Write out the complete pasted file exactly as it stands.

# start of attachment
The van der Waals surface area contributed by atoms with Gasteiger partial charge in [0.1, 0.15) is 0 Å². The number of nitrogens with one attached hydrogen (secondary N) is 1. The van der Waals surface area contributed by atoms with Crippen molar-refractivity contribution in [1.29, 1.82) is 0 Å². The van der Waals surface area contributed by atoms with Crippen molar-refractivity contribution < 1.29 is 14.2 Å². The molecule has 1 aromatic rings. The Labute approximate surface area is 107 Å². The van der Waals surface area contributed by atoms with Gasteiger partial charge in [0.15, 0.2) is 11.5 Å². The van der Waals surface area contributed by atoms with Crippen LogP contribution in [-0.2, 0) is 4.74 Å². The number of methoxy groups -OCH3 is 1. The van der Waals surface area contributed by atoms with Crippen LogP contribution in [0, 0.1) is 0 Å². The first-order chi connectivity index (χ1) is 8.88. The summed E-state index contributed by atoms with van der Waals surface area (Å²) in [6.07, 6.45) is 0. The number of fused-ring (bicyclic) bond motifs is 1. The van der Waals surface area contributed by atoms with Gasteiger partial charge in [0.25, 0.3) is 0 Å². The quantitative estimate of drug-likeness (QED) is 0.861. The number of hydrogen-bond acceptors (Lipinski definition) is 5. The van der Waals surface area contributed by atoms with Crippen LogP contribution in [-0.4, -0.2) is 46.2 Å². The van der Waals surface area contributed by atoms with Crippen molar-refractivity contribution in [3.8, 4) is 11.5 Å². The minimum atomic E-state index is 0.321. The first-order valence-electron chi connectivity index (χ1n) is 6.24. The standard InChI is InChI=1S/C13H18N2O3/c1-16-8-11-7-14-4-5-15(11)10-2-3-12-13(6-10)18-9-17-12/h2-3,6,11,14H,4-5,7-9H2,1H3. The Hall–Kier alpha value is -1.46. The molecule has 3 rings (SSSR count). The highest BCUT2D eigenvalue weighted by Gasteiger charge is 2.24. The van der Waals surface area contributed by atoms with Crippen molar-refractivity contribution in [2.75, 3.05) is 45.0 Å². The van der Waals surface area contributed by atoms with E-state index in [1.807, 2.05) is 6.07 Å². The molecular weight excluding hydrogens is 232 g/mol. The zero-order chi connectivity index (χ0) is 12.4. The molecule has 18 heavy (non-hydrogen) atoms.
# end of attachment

The van der Waals surface area contributed by atoms with Gasteiger partial charge in [0.1, 0.15) is 0 Å². The number of nitrogens with one attached hydrogen (secondary N) is 1. The van der Waals surface area contributed by atoms with Crippen molar-refractivity contribution in [1.29, 1.82) is 0 Å². The van der Waals surface area contributed by atoms with Crippen molar-refractivity contribution < 1.29 is 14.2 Å². The molecule has 1 aromatic rings. The Labute approximate surface area is 107 Å². The van der Waals surface area contributed by atoms with Gasteiger partial charge in [0.15, 0.2) is 11.5 Å². The van der Waals surface area contributed by atoms with Crippen LogP contribution in [-0.2, 0) is 4.74 Å². The number of methoxy groups -OCH3 is 1. The van der Waals surface area contributed by atoms with Crippen LogP contribution in [0, 0.1) is 0 Å². The first-order chi connectivity index (χ1) is 8.88. The summed E-state index contributed by atoms with van der Waals surface area (Å²) in [6.07, 6.45) is 0. The number of fused-ring (bicyclic) bond motifs is 1. The van der Waals surface area contributed by atoms with Gasteiger partial charge in [0.25, 0.3) is 0 Å². The quantitative estimate of drug-likeness (QED) is 0.861. The number of hydrogen-bond acceptors (Lipinski definition) is 5. The van der Waals surface area contributed by atoms with Crippen LogP contribution in [-0.4, -0.2) is 46.2 Å². The van der Waals surface area contributed by atoms with Crippen molar-refractivity contribution in [3.8, 4) is 11.5 Å². The minimum atomic E-state index is 0.321. The first-order valence-electron chi connectivity index (χ1n) is 6.24. The standard InChI is InChI=1S/C13H18N2O3/c1-16-8-11-7-14-4-5-15(11)10-2-3-12-13(6-10)18-9-17-12/h2-3,6,11,14H,4-5,7-9H2,1H3. The Hall–Kier alpha value is -1.46. The molecule has 3 rings (SSSR count). The highest BCUT2D eigenvalue weighted by Gasteiger charge is 2.24. The van der Waals surface area contributed by atoms with Crippen molar-refractivity contribution in [2.75, 3.05) is 45.0 Å². The van der Waals surface area contributed by atoms with E-state index in [1.807, 2.05) is 6.07 Å². The molecular weight excluding hydrogens is 232 g/mol. The zero-order chi connectivity index (χ0) is 12.4. The molecule has 18 heavy (non-hydrogen) atoms.